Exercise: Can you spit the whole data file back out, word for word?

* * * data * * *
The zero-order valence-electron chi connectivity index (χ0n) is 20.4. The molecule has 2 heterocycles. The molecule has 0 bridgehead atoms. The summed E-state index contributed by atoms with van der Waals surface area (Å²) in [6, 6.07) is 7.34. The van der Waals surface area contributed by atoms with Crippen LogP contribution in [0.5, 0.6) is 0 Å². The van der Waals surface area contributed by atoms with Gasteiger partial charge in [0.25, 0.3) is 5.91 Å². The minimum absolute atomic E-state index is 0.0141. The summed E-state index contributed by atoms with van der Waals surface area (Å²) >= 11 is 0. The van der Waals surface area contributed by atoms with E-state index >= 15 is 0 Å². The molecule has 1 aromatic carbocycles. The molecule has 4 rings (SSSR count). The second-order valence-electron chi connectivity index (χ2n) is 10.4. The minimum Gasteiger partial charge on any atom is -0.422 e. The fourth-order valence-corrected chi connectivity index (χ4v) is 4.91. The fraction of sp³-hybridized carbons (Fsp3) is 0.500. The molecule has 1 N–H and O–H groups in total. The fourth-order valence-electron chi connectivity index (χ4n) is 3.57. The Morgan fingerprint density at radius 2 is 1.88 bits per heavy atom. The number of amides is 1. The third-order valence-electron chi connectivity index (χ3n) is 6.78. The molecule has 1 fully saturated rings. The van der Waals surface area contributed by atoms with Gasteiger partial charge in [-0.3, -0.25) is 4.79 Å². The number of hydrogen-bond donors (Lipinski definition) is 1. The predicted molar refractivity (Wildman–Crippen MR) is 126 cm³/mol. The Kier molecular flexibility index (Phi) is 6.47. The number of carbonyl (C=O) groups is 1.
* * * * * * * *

The zero-order valence-electron chi connectivity index (χ0n) is 20.4. The molecule has 2 heterocycles. The molecule has 0 bridgehead atoms. The summed E-state index contributed by atoms with van der Waals surface area (Å²) in [6, 6.07) is 7.34. The van der Waals surface area contributed by atoms with Crippen LogP contribution in [0.5, 0.6) is 0 Å². The van der Waals surface area contributed by atoms with Gasteiger partial charge in [0.25, 0.3) is 5.91 Å². The minimum absolute atomic E-state index is 0.0141. The summed E-state index contributed by atoms with van der Waals surface area (Å²) >= 11 is 0. The van der Waals surface area contributed by atoms with E-state index >= 15 is 0 Å². The molecule has 1 aromatic carbocycles. The molecule has 4 rings (SSSR count). The second-order valence-electron chi connectivity index (χ2n) is 10.4. The minimum Gasteiger partial charge on any atom is -0.422 e. The fourth-order valence-corrected chi connectivity index (χ4v) is 4.91. The fraction of sp³-hybridized carbons (Fsp3) is 0.500. The molecule has 1 N–H and O–H groups in total. The fourth-order valence-electron chi connectivity index (χ4n) is 3.57. The Morgan fingerprint density at radius 2 is 1.88 bits per heavy atom. The number of amides is 1. The third-order valence-electron chi connectivity index (χ3n) is 6.78. The molecule has 1 fully saturated rings. The van der Waals surface area contributed by atoms with Gasteiger partial charge in [-0.3, -0.25) is 4.79 Å². The number of hydrogen-bond donors (Lipinski definition) is 1. The predicted molar refractivity (Wildman–Crippen MR) is 126 cm³/mol. The Kier molecular flexibility index (Phi) is 6.47. The number of carbonyl (C=O) groups is 1.